archives fall 2007



From I’m From the Storm

After the name corrodes the engine
says this: open the envelope carefully,

water the flying-out air
with licks you left halved under

the girls’s lucky nickel.  The
method you wander through echoes,

the wander you echo through leaves
a started nest unstarted &

then started again.


As real as the purple plate covered in
the remnants of the tires you blew

out on your way to a benchmark,
this checkered flag folds into the

working brain of a cat.  There are
sounds that become circles when you

hold them beneath the wheelchair
wheels.  This is what the runt of the

litter writes with a single bared claw
across the dead cactus: There

are places to go to hold hands.


       for Stephanie Subway

When I’m sad,
my mind hears

songs from the lion.
After 13 days of  

writing blood in
the wet cement, I

stretch my finger toward
a tomb & poke a hole

in the tomb.  Marbles
spill out, follow

a lizard to its skin.
What’s sad is the

geshundheit of your
skin.  What’s sad is.


I’m cold.
I will not borrow
your skin, slip

your mitten feet over.

A piece of lettuce on my face
a cartoon pig holds an umbrella

of real tripe over.

For my next poem
I’ll need to borrow
your sheep, make

you an owl
out of a beard.

I love you.


I found a baby at a funeral
& lined its hands with lipstick,

black lei around its neck, neck
to the tent stakes.  A dozen

crabapples creak under the
gesundheit shoes & everybody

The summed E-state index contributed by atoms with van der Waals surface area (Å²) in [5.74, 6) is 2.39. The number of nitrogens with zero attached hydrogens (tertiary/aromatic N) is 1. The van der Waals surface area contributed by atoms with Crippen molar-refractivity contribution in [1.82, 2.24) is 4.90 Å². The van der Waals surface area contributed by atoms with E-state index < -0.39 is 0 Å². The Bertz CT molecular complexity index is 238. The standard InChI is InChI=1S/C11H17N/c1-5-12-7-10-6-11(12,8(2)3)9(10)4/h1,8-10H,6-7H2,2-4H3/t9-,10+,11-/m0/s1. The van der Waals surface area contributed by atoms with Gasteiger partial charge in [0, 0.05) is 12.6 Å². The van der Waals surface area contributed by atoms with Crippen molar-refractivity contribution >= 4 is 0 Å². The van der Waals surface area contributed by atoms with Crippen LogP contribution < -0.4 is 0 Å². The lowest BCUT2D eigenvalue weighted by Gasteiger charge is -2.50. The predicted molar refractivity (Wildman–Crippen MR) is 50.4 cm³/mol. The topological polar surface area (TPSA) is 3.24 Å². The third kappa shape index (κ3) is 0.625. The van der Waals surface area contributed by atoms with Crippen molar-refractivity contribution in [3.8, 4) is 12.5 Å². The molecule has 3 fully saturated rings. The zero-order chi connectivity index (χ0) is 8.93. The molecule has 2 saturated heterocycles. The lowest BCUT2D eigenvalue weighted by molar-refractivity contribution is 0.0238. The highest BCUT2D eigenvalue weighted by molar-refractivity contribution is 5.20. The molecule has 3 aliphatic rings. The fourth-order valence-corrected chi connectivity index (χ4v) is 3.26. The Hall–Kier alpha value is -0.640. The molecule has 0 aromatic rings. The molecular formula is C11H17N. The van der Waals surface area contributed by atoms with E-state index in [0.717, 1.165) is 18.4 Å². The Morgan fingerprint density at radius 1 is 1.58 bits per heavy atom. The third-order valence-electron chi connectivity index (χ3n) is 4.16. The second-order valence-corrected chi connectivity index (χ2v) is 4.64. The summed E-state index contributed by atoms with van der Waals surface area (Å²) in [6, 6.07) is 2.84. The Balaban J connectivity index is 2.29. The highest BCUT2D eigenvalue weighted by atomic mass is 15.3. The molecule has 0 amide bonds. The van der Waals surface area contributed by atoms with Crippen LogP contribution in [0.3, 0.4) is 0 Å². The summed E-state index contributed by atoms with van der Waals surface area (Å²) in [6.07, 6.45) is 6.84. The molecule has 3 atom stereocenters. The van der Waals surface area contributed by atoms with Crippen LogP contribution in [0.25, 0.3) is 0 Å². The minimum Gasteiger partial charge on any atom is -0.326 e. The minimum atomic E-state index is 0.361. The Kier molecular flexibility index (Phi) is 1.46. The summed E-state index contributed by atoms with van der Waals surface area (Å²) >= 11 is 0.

whispers what to the werewolf.
A baby in a black lei stares

at another baby in a black lei.


I found another baby
at another funeral

lined its hands
lined its fingers
lined its arms
lined its belly
lined its earlobes
lined its blotchy
umbilical cord

with lipstick.  


Julie Doxsee is the author of two books, Undersleep (Octopus Books 2007/2008) and Objects for a Fog Death (Black Ocean 2008/2009), as well as several poetry chapbooks.   She was born in Canada in the seventies and has roamed widely since then.  Currently she lives, writes, and teaches in Istanbul, Turkey.

Mathias Svalina is author of the chapbook Why I Am White (Kitchen Press). He recently  won the DIAGRAM chapbook contest, and his manuscript Creation Myths will be published by New Michigan Press in Fall, 2007. He lives in Lincoln, Nebraska, where he co-curates The Clean Part Reading Series. He is also co-editor of Octopus Magazine. His poems have been published or are forthcoming in Blackbird, Jubilat, Fence, Bridge, and Denver Quarterly among other journals.